World's Oldest Intact Shipwreck Discovered in Black Sea
In the world of ancient archeology, there are plenty of things we only know about because of paintings or drawings on walls or pottery. Ancient ships are a good example, since they were made of wood that decayed and disintegrated, leaving nothing behind. It’s even worse for shipwrecked boats, since the water can accelerate that destruction. That is, unless the wooden boat sank in a body of water whose bed is so devoid of oxygen (anoxic) that decay cannot occur. One such place is the bottom of the Black Sea, and that rule was proven as explorers there recently found an intact shipwreck only seen before on ancient Greek pottery and dating back to 400 BCE, making this the world’ oldest intact shipwreck. Needless to say, the archaeologists are celebrating.
“The condition of this wreck below the sediment is staggering, the structural timber looks as good as new. This suggested far older wrecks must exist and indeed even in the few days since the dive we have discovered three wrecks considerably older, including one from the Hellenistic period and another that may be older still.”
The discovery was described in a statement released this week by the Black Sea Maritime Archaeology Project (motto: If it’s not in the Black Sea, we’re busy.) During the three summer seasons when they were able to explore the bottom (using a remote deep-water camera designed for offshore oil and gas exploration), the project found “60 astonishingly well-preserved shipwrecks” from various periods in the Black Sea’s long maritime history, including more recent 17th-century Cossack ships.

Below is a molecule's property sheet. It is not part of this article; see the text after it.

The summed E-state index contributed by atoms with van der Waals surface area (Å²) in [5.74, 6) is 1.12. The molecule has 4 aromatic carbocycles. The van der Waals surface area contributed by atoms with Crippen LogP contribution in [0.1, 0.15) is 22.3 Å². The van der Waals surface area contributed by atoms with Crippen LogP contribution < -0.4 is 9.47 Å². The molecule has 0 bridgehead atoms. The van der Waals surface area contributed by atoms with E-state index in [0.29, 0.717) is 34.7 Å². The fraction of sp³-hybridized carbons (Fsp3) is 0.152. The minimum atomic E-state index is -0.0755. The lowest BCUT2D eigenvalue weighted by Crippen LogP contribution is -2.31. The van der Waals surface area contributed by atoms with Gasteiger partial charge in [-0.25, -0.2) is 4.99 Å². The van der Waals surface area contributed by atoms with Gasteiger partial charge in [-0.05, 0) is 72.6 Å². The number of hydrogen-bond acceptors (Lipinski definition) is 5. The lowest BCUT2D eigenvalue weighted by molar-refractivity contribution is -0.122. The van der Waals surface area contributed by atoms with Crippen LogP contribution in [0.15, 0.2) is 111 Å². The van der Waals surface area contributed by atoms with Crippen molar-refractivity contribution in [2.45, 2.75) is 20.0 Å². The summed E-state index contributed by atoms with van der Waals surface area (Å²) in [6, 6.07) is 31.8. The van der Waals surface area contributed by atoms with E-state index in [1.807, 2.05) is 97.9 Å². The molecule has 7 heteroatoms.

“A small piece of the vessel has been carbon dated and it is confirmed as the oldest intact shipwreck known to mankind."
Found at a depth of more than 2,000 meters (6,500 feet) in late 2017, images indicate the ship was a trading vessel resembling the one painted on the famous ‘Siren Vase’ on display in the British Museum which depicts Odysseus tied to the mast so that he can listen to the call of the Sirens. While that event is myth, this ship is real and its discovery is significant, says Professor Jon Adams from the University of Southampton, the project's main investigator.
"This will change our understanding of shipbuilding and seafaring in the ancient world."
One thing it will hopefully help resolve is how the Greeks became the first to successfully traverse what was then called the “inhospitable” sea as late as 475 BCE, shortly before this design was developed.
Interestingly, or perhaps ironically, the ship was found while the researchers were looking for something else – how the Black Sea area was impacted by flooding after the last Ice Age. Climate change preparations perhaps?
Nothing lives at the bottom of the Black Sea ... except our history.